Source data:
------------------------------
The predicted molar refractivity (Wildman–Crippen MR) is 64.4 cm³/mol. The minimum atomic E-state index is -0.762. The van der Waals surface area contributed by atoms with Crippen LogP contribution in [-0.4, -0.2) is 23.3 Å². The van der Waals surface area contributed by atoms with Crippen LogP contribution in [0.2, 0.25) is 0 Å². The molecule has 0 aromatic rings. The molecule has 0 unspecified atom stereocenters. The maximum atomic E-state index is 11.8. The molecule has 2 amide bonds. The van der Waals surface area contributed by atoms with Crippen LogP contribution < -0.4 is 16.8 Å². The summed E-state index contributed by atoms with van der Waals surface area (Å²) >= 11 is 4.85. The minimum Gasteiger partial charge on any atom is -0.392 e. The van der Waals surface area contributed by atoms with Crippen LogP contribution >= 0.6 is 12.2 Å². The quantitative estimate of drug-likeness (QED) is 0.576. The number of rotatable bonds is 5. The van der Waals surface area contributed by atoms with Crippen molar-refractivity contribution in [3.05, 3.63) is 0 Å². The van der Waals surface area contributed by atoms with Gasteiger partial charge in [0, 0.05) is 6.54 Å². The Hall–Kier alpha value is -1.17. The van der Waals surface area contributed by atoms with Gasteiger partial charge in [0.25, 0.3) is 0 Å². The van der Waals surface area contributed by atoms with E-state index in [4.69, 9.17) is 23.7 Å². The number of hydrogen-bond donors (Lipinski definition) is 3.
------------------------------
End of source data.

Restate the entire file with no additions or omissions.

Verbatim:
The predicted molar refractivity (Wildman–Crippen MR) is 64.4 cm³/mol. The minimum atomic E-state index is -0.762. The van der Waals surface area contributed by atoms with Crippen LogP contribution in [-0.4, -0.2) is 23.3 Å². The van der Waals surface area contributed by atoms with Crippen LogP contribution in [0.2, 0.25) is 0 Å². The molecule has 0 aromatic rings. The molecule has 0 unspecified atom stereocenters. The maximum atomic E-state index is 11.8. The molecule has 2 amide bonds. The van der Waals surface area contributed by atoms with Crippen LogP contribution < -0.4 is 16.8 Å². The summed E-state index contributed by atoms with van der Waals surface area (Å²) >= 11 is 4.85. The minimum Gasteiger partial charge on any atom is -0.392 e. The van der Waals surface area contributed by atoms with Crippen LogP contribution >= 0.6 is 12.2 Å². The quantitative estimate of drug-likeness (QED) is 0.576. The number of rotatable bonds is 5. The van der Waals surface area contributed by atoms with Crippen molar-refractivity contribution in [3.05, 3.63) is 0 Å². The van der Waals surface area contributed by atoms with Gasteiger partial charge in [0, 0.05) is 6.54 Å². The Hall–Kier alpha value is -1.17. The van der Waals surface area contributed by atoms with Gasteiger partial charge in [0.25, 0.3) is 0 Å². The van der Waals surface area contributed by atoms with E-state index in [4.69, 9.17) is 23.7 Å². The number of hydrogen-bond donors (Lipinski definition) is 3.